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out in the Texas sun, and the occasional hailstorm, for years. It was all there, but it was a bit ‘crispy,’ so to speak. The stripes were mostly there, and the emblems were attached to the C-pillars. Some of the Branded top was still there, but what was visible was bleached by the sun. It didn’t run and the interior was shot, but it was mostly rust-free and it was a Branded Mustang. I wasn’t going to pass it up.”   Fran made the deal and dropped off the rough but rare coupe with Russ Turack of RST Restorations in Wyano, Pennsylvania, with directions to fully restore it down to the last nut and bolt. Eighteen months later, the job was done, and the Burnt Amber coupe was ready to represent a virtually lost chapter of Mustang history, launching a thousand questions from amazed enthusiasts who thought they knew just about every wrinkle there was in Mustang history. We caught up with it at Fords at Carlisle 2012, where it drew a lot of attention and generated plenty of buzz. For now, Fran and Becky enjoy showing their rare Branded Mustang, and raising eyebrows. The kit was originally supposed to stir up attention for some of the more easily overlooked Mustangs on the lot. Mission accomplished.

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THESE ARE FRAN’S PROMOTIONAL BRANDED MUSTANG CUFFLINKS.

CALLING ODDBALL MUSTANGS! A display of Special Edition Mustangs is set for the 50th anniversary at Carlisle in 2014. To have your car considered for the display, contact Fran at fcosentino@cprmedical.com. Polish your fenders, mark you calendars, tell your oddball friends!

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LEGEND SERIES #19

1967 BRANDED MUSTANG

OWNER: FRAN AND BECKY COSENTINO LOWER BURRELL, PENNSYLVANIA photography by Tom Shaw

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The

RADICAL Craig Waltjer loved the ’69 SportsRoof, but factory issue would never do

story and photography by Tom Shaw

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C

raig Waltjer works around jet aircraft, but after looking at his radical ’69 Mustang, that’s probably not surprising. If you look hard, you can likely find a stock part here and there — the sill plates, dashpad, maybe a bracket or two. But that’s it. Everything else is modified and/or upgraded. Even at startup, it sounds like an aircraft. Craig hits the power switch, and your heart starts pumping. Then you hear the starter, but it’s not the sound of an old-style starter. It’s a modern, high-torque model with highly engineered gear reduction for high-compression engines. But all of the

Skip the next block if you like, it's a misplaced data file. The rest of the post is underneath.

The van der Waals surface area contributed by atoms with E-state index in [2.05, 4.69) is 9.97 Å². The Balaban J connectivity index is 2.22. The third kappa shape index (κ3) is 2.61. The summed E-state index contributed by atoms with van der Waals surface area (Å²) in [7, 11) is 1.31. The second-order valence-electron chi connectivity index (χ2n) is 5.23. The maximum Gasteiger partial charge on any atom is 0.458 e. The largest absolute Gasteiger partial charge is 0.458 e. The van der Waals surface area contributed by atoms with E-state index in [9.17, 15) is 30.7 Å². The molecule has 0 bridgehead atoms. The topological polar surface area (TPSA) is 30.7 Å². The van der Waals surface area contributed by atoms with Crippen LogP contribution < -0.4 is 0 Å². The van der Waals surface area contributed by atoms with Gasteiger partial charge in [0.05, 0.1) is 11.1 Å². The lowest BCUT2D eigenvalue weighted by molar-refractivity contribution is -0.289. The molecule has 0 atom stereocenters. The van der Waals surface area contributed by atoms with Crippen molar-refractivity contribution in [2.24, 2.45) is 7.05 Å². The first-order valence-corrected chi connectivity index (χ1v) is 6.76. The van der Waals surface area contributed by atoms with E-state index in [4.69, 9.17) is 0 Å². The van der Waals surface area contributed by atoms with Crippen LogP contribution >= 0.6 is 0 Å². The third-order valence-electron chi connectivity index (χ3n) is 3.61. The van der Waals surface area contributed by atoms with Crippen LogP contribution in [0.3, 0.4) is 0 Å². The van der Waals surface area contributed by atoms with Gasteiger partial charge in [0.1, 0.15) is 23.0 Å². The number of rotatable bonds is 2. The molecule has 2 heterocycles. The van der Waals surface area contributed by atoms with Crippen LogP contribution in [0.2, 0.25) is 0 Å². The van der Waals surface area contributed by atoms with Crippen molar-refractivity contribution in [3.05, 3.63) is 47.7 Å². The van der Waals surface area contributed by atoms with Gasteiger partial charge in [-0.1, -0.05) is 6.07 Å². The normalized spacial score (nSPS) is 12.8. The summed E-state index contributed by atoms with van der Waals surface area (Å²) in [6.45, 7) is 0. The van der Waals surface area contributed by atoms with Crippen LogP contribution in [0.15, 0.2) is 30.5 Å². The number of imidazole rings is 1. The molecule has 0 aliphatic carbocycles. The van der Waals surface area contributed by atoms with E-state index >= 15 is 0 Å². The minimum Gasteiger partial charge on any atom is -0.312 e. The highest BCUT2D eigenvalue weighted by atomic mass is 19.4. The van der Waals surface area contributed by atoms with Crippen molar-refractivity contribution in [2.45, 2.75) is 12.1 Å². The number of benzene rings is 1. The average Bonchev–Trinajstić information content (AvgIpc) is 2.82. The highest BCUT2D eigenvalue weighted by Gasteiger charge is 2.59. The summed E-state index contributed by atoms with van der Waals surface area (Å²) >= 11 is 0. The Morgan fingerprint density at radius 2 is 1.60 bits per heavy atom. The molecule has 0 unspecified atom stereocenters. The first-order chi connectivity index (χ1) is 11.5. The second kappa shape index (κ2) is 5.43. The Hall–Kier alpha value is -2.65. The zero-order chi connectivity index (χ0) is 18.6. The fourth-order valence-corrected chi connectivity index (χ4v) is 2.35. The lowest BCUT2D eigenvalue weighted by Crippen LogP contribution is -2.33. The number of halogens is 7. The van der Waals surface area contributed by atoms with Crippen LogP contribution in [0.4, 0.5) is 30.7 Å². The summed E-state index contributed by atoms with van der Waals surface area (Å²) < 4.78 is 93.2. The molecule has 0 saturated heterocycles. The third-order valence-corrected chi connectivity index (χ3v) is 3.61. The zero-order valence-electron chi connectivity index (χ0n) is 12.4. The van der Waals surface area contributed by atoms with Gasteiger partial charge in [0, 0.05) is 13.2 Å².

electronics and modern systems are in sync, because the engine — an FE-based, mega-cube, 532-incher — fires right up, runs smooth, and sounds ferocious. The prelims aren’t over, however. With the engine running, there’s another wave of clicking and whirring as relays and pumps within the suspension lift the body up off its superscraping, cockroach-crushing level in preparation for rollout. It’s an experience you might associate with advanced robotics or a university science lab, but no, it’s a city park in Sturgis, South Dakota. Craig has just finished the car and is on

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his first outing to the Sturgis Mustang Rally. He’s good enough to spend some time before our cameras and asks if we want the body all the way down. “Uh, yeah, guess so,” we mumble, not really understanding what he’s asking. As he shuts the engine off, we watch the body drop over the large wheels, and then we get it. There’s a midway point at which the air suspension “deflates” to if it’ll be restarted soon; then there’s the full drop at which it’s too low to drive. But it sure looks tough. This exotic ’69 is the culmination of a long-term hankerin’ for a Mustang. “I wanted a Mustang all the way back to my high school days, when my brother had a ’66 K-code fastback and a good friend had a ’69 Mach 1. The ’69 fastback was my favorite,” Craig says. College, marriage, career, and children kept the Mustang dream on the back burner for a long time, but when Craig’s brother bought a ’70 Mach 1 and started a restoration business, the flame was ignited. “I decided it was time for me to get a classic Mustang,” Craig says. He wasted no time scouring the Web for the right car. “I was looking for a ’69 Mach 1 big-block S-code (390 4V) car to restore back to original. I saw an ad on eBay for a 390 Mach 1 S-code northeast of Dallas, about 4½ hours away. It had been sitting outside, covered up, for eight years.” But it was no creampuff. “The car was mostly rust-free, but the body was rough,” Craig says. “Someone had installed a 351 Cleveland engine with a small-blockpattern C6 automatic. The intake manifold was off, and the engine was seized from the years of exposure. I purchased it at a good price for a rust-free, big-block car.”

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This isn’t your run-of-the-mill, mildly modded Mustang.